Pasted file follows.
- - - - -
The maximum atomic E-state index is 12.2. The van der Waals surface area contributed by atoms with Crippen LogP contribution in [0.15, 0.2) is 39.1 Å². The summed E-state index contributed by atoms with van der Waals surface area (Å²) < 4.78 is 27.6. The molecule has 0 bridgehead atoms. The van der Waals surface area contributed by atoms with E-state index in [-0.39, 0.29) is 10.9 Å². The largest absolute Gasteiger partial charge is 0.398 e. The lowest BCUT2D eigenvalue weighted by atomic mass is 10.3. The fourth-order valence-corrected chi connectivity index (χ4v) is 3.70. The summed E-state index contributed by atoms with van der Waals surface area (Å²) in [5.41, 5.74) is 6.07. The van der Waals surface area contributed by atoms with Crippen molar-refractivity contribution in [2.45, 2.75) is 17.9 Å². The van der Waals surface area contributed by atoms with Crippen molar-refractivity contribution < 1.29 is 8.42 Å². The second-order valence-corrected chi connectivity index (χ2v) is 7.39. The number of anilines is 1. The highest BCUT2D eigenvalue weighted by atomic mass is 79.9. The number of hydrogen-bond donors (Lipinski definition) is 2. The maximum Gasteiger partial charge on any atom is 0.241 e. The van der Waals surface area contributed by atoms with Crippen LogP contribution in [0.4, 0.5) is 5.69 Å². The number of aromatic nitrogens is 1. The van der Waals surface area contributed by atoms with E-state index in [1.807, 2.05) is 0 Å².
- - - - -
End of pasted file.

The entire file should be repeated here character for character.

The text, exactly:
The maximum atomic E-state index is 12.2. The van der Waals surface area contributed by atoms with Crippen LogP contribution in [0.15, 0.2) is 39.1 Å². The summed E-state index contributed by atoms with van der Waals surface area (Å²) < 4.78 is 27.6. The molecule has 0 bridgehead atoms. The van der Waals surface area contributed by atoms with E-state index in [-0.39, 0.29) is 10.9 Å². The largest absolute Gasteiger partial charge is 0.398 e. The lowest BCUT2D eigenvalue weighted by atomic mass is 10.3. The fourth-order valence-corrected chi connectivity index (χ4v) is 3.70. The summed E-state index contributed by atoms with van der Waals surface area (Å²) in [5.41, 5.74) is 6.07. The van der Waals surface area contributed by atoms with Crippen molar-refractivity contribution in [2.45, 2.75) is 17.9 Å². The van der Waals surface area contributed by atoms with Crippen molar-refractivity contribution < 1.29 is 8.42 Å². The second-order valence-corrected chi connectivity index (χ2v) is 7.39. The number of anilines is 1. The highest BCUT2D eigenvalue weighted by atomic mass is 79.9. The number of hydrogen-bond donors (Lipinski definition) is 2. The maximum Gasteiger partial charge on any atom is 0.241 e. The van der Waals surface area contributed by atoms with Crippen LogP contribution in [0.4, 0.5) is 5.69 Å². The number of aromatic nitrogens is 1. The van der Waals surface area contributed by atoms with E-state index in [1.807, 2.05) is 0 Å².